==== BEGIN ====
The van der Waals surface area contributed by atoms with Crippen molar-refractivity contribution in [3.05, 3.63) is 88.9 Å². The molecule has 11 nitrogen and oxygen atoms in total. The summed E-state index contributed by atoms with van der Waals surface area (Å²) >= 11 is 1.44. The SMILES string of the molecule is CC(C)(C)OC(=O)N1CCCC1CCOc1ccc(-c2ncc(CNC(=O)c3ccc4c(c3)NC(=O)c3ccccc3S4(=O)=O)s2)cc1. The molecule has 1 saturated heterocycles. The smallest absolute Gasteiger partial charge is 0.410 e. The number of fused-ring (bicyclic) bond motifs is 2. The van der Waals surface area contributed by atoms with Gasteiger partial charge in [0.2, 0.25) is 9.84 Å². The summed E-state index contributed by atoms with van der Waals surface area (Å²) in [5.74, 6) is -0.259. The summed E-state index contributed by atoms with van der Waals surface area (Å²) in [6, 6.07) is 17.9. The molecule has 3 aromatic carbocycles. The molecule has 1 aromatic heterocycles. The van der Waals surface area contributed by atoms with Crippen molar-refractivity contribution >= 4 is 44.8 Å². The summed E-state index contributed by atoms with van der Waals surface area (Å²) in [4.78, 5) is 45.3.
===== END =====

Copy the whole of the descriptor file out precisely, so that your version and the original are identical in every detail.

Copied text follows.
The van der Waals surface area contributed by atoms with Crippen molar-refractivity contribution in [3.05, 3.63) is 88.9 Å². The molecule has 11 nitrogen and oxygen atoms in total. The summed E-state index contributed by atoms with van der Waals surface area (Å²) >= 11 is 1.44. The SMILES string of the molecule is CC(C)(C)OC(=O)N1CCCC1CCOc1ccc(-c2ncc(CNC(=O)c3ccc4c(c3)NC(=O)c3ccccc3S4(=O)=O)s2)cc1. The molecule has 1 saturated heterocycles. The smallest absolute Gasteiger partial charge is 0.410 e. The number of fused-ring (bicyclic) bond motifs is 2. The van der Waals surface area contributed by atoms with Gasteiger partial charge in [0.2, 0.25) is 9.84 Å². The summed E-state index contributed by atoms with van der Waals surface area (Å²) in [5.74, 6) is -0.259. The summed E-state index contributed by atoms with van der Waals surface area (Å²) in [6, 6.07) is 17.9. The molecule has 3 aromatic carbocycles. The molecule has 1 aromatic heterocycles. The van der Waals surface area contributed by atoms with Crippen molar-refractivity contribution >= 4 is 44.8 Å². The summed E-state index contributed by atoms with van der Waals surface area (Å²) in [4.78, 5) is 45.3.